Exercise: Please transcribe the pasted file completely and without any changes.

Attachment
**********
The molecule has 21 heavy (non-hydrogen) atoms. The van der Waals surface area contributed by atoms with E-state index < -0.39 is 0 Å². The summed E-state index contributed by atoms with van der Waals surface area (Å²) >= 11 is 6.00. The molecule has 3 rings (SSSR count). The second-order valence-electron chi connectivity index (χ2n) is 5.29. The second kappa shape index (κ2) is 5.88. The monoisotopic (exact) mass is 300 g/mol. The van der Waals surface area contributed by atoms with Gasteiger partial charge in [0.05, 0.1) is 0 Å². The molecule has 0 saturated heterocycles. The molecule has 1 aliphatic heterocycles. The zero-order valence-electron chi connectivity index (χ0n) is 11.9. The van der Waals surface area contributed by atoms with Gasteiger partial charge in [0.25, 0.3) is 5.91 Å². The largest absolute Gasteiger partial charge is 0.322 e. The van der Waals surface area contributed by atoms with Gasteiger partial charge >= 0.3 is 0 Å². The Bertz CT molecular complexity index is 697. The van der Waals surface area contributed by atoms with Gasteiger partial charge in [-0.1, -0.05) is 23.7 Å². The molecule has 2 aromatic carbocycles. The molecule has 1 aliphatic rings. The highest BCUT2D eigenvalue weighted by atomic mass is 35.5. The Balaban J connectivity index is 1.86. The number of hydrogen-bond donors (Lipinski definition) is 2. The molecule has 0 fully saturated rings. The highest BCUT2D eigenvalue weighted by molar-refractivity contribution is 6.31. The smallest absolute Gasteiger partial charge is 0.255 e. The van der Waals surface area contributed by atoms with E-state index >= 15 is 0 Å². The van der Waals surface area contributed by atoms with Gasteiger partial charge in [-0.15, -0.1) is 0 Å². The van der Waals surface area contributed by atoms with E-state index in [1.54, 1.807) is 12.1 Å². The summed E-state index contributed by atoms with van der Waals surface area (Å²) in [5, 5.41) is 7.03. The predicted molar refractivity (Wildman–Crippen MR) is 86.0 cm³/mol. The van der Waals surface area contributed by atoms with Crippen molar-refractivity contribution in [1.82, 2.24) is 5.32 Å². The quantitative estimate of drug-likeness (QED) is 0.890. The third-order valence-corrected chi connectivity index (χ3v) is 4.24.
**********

The molecule has 21 heavy (non-hydrogen) atoms. The van der Waals surface area contributed by atoms with E-state index < -0.39 is 0 Å². The summed E-state index contributed by atoms with van der Waals surface area (Å²) >= 11 is 6.00. The molecule has 3 rings (SSSR count). The second-order valence-electron chi connectivity index (χ2n) is 5.29. The second kappa shape index (κ2) is 5.88. The monoisotopic (exact) mass is 300 g/mol. The van der Waals surface area contributed by atoms with Gasteiger partial charge in [0.05, 0.1) is 0 Å². The molecule has 0 saturated heterocycles. The molecule has 1 aliphatic heterocycles. The zero-order valence-electron chi connectivity index (χ0n) is 11.9. The van der Waals surface area contributed by atoms with Gasteiger partial charge in [0.25, 0.3) is 5.91 Å². The largest absolute Gasteiger partial charge is 0.322 e. The van der Waals surface area contributed by atoms with Gasteiger partial charge >= 0.3 is 0 Å². The Bertz CT molecular complexity index is 697. The van der Waals surface area contributed by atoms with Gasteiger partial charge in [-0.1, -0.05) is 23.7 Å². The molecule has 2 aromatic carbocycles. The molecule has 1 aliphatic rings. The highest BCUT2D eigenvalue weighted by atomic mass is 35.5. The Balaban J connectivity index is 1.86. The number of hydrogen-bond donors (Lipinski definition) is 2. The molecule has 0 fully saturated rings. The highest BCUT2D eigenvalue weighted by molar-refractivity contribution is 6.31. The smallest absolute Gasteiger partial charge is 0.255 e. The van der Waals surface area contributed by atoms with E-state index >= 15 is 0 Å². The van der Waals surface area contributed by atoms with Gasteiger partial charge in [-0.15, -0.1) is 0 Å². The van der Waals surface area contributed by atoms with E-state index in [1.54, 1.807) is 12.1 Å². The summed E-state index contributed by atoms with van der Waals surface area (Å²) in [5, 5.41) is 7.03. The predicted molar refractivity (Wildman–Crippen MR) is 86.0 cm³/mol. The van der Waals surface area contributed by atoms with Crippen molar-refractivity contribution in [1.82, 2.24) is 5.32 Å². The quantitative estimate of drug-likeness (QED) is 0.890. The third-order valence-corrected chi connectivity index (χ3v) is 4.24.